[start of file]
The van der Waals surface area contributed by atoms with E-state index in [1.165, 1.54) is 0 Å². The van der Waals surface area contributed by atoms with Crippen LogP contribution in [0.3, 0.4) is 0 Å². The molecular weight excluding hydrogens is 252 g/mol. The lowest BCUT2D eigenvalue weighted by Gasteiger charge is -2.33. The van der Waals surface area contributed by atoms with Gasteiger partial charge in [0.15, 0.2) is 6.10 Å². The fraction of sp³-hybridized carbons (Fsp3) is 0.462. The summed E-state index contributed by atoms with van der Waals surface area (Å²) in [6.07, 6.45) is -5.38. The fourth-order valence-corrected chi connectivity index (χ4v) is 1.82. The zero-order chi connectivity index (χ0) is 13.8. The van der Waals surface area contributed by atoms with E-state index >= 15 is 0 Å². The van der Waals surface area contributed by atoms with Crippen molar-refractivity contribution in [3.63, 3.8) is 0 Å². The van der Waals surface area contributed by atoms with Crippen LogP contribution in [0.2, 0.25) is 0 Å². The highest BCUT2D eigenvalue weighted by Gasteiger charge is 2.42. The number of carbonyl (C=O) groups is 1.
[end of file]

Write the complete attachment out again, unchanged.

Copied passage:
The van der Waals surface area contributed by atoms with E-state index in [1.165, 1.54) is 0 Å². The van der Waals surface area contributed by atoms with Crippen LogP contribution in [0.3, 0.4) is 0 Å². The molecular weight excluding hydrogens is 252 g/mol. The lowest BCUT2D eigenvalue weighted by Gasteiger charge is -2.33. The van der Waals surface area contributed by atoms with Gasteiger partial charge in [0.15, 0.2) is 6.10 Å². The fraction of sp³-hybridized carbons (Fsp3) is 0.462. The summed E-state index contributed by atoms with van der Waals surface area (Å²) in [6.07, 6.45) is -5.38. The fourth-order valence-corrected chi connectivity index (χ4v) is 1.82. The zero-order chi connectivity index (χ0) is 13.8. The van der Waals surface area contributed by atoms with E-state index >= 15 is 0 Å². The van der Waals surface area contributed by atoms with Crippen molar-refractivity contribution in [3.63, 3.8) is 0 Å². The van der Waals surface area contributed by atoms with Crippen LogP contribution in [0.2, 0.25) is 0 Å². The highest BCUT2D eigenvalue weighted by Gasteiger charge is 2.42. The number of carbonyl (C=O) groups is 1.